One of the things that I love about public libraries is that it is that essential, vital public space of people coming together. As many people who’ve had children know those storytimes are an essential part of the first few years of a kid’s life, to be able to get exposed to those stories, but as also to give a place to take the children and be exposed to those types of things. How have your donors responded when you said, “We’re moving away from the capital project to create these spaces, to building these spaces in the digital environment?” What was the reaction that your donors had?
They were supportive. Many of our capital supporters are still paying out their pledges, and we don’t want to stop that because we know these spaces need to be constructed. If they can be constructed while people aren’t in them, that would be even better. Our branch is open to some extent. The traffic entry you can imagine is a lot lighter. Our campaign donors are paying their pledges and many of them stepped forward with additional gifts to support the digital library. We acquired some new supporters of the digital library through our board and our donor networks. Our base of annual supporters has been wonderful. What’s most meaningful about their support is not always easy.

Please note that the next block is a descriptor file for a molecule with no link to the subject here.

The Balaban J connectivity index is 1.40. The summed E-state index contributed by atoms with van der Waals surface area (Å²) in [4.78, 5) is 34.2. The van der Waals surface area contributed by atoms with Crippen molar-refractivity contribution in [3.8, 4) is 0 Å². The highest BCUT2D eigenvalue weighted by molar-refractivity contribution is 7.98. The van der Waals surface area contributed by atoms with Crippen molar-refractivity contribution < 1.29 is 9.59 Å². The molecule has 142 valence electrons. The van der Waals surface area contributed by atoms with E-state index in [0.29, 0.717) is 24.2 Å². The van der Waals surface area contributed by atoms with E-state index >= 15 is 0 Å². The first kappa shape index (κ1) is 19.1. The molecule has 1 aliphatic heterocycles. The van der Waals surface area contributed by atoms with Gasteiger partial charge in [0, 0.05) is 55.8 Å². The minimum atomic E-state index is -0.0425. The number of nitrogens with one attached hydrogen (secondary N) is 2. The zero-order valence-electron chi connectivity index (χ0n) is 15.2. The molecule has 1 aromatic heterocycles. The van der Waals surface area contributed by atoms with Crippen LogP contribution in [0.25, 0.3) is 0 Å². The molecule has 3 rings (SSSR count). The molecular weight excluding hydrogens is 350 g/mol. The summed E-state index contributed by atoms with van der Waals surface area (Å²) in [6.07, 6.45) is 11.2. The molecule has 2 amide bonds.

Not everybody is in circumstances where it’s easy for them to make a gift. The amounts aren’t necessarily large, but the meaning behind those gifts is huge. We get donations of $25 with notes next to it saying, “I lost my job. When I get one, I’ll give you more, and I’m using the library to find a job. I know I’m going to be successful. Here’s $25 for now.” A lot of people making gifts that are a bit smaller than they might normally make, but including those notes of encouragement to say that they loved the library and they need it. It’s the last thing they want to cut from their giving if they can.